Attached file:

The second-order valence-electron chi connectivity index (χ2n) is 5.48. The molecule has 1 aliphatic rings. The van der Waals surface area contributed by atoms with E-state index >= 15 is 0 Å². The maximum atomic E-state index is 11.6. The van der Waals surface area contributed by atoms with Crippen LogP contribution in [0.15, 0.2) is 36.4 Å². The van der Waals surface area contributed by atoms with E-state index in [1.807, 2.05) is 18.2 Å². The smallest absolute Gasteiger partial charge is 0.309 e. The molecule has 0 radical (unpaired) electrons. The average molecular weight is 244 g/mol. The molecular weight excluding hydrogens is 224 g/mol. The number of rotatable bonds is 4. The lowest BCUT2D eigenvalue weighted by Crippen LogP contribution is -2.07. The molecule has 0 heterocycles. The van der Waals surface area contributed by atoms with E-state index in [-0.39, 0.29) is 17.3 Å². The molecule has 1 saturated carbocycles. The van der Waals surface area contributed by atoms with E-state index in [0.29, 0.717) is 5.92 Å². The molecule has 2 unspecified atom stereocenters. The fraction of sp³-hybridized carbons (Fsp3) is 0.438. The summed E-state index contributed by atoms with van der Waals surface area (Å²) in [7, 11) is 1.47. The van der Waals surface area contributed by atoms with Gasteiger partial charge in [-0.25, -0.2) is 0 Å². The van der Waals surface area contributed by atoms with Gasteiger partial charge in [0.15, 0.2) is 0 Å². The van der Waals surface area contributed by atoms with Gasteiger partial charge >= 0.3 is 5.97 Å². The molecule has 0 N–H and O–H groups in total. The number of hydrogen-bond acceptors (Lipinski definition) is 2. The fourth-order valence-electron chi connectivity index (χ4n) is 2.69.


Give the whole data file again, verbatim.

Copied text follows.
The second-order valence-electron chi connectivity index (χ2n) is 5.48. The molecule has 1 aliphatic rings. The van der Waals surface area contributed by atoms with E-state index >= 15 is 0 Å². The maximum atomic E-state index is 11.6. The van der Waals surface area contributed by atoms with Crippen LogP contribution in [0.15, 0.2) is 36.4 Å². The van der Waals surface area contributed by atoms with E-state index in [1.807, 2.05) is 18.2 Å². The smallest absolute Gasteiger partial charge is 0.309 e. The molecule has 0 radical (unpaired) electrons. The average molecular weight is 244 g/mol. The molecular weight excluding hydrogens is 224 g/mol. The number of rotatable bonds is 4. The lowest BCUT2D eigenvalue weighted by Crippen LogP contribution is -2.07. The molecule has 0 heterocycles. The van der Waals surface area contributed by atoms with E-state index in [-0.39, 0.29) is 17.3 Å². The molecule has 1 saturated carbocycles. The van der Waals surface area contributed by atoms with E-state index in [0.29, 0.717) is 5.92 Å². The molecule has 2 unspecified atom stereocenters. The fraction of sp³-hybridized carbons (Fsp3) is 0.438. The summed E-state index contributed by atoms with van der Waals surface area (Å²) in [7, 11) is 1.47. The van der Waals surface area contributed by atoms with Gasteiger partial charge in [-0.25, -0.2) is 0 Å². The van der Waals surface area contributed by atoms with Gasteiger partial charge in [0.15, 0.2) is 0 Å². The van der Waals surface area contributed by atoms with Gasteiger partial charge >= 0.3 is 5.97 Å². The molecule has 0 N–H and O–H groups in total. The number of hydrogen-bond acceptors (Lipinski definition) is 2. The fourth-order valence-electron chi connectivity index (χ4n) is 2.69.